Josh Project educating, protecting community with help from UT

July 17, 2015 | Features, UToday
By Samantha Watson

After her son Josh drowned at the age of 16, Wanda Butts decided she had to do something to save other families from the same heartache.

Zhada Fields spoke with three girls about how to swim during the Josh Project’s June 18 lesson at St. Francis de Sales High School.

Zhada Fields spoke with three girls about how to swim during the Josh Project’s June 18 lesson at St. Francis de Sales High School.

She founded the Josh Project, which has since taught hundreds of children how to swim and continues to educate the Toledo community on water safety.

This summer, the organization is holding free lessons for 114 students, 30 more than usual, thanks in part to members of The University of Toledo who helped them secure a grant.

The grant is from the Children’s Nationwide Hospital through funding from the Center for Disease Control. It is an injury prevention grant designed so that the Josh Project and UT researchers can measure attitudes and behavioral changes of parents about water safety after the program.

“We are a small organization, so with UT’s help writing the grant proposal for us and helping to get funding, we were able to offer our program to more students than we would normally be able to,” said Tankeeya Butts of the Josh Project.

In addition to writing the grant proposal, UT provided educational materials to participants, highlighting water safety tips. The University has created brochures and pamphlets, designed social media messages and other communications in order to help get the message across to parents and their children.

“The reality is that the parents have a great deal of influence on where their children swim and whether or not they’re supervised,” said Dr. Tavis Glassman, UT associate professor in the College of Health Sciences, the primary investigator for this study.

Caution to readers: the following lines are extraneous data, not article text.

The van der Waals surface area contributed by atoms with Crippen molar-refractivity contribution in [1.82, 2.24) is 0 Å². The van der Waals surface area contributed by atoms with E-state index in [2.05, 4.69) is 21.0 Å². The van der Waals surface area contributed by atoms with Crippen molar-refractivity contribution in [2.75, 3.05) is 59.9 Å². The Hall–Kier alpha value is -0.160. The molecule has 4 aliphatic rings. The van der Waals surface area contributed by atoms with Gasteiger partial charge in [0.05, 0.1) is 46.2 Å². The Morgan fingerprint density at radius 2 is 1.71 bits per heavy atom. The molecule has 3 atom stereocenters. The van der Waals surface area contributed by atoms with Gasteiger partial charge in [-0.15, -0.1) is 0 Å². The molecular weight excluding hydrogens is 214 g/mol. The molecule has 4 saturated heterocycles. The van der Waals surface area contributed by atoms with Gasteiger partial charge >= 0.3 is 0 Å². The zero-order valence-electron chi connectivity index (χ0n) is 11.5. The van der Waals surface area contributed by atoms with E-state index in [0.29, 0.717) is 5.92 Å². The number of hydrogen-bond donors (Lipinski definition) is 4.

Glassman and his graduate students will be evaluating the intervention via a pre- and post-test study design utilizing a control group. They will then analyze the results, evaluate the program, and aim to publish those results in a journal.

For now, the grant provides funds to assess the current intervention, but Glassman is hoping to get further funding for other water safety studies so that they can continue their research.

Though this is one of the largest groups that the Josh Project has taught, it’s just one of many initiatives that the organization is working on to help protect Toledo’s youth. Just this year, the organization installed a life jacket station at Olander Park in Sylvania following the accidental drowning of a young boy last summer.

“We can count the number of students and parents in our program, but we know that we impact more than just those people,” Butts said. “We’ll never know how many lives we actually save because the people we teach will share the information that they learn. There’s a ripple effect.”

On June 18, the Josh Project participated in a worldwide swimming lesson. The local lesson, held at St. Francis de Sales High School, was one of more than 900 that took place around the globe on that day in an attempt to break a Guinness World Record.

There were 21 participants at St. Francis, with guest appearances by Toledo Mayor Paula Hicks-Hudson and Robert Adler, commissioner of the U.S. Consumer Product Safety Commission.

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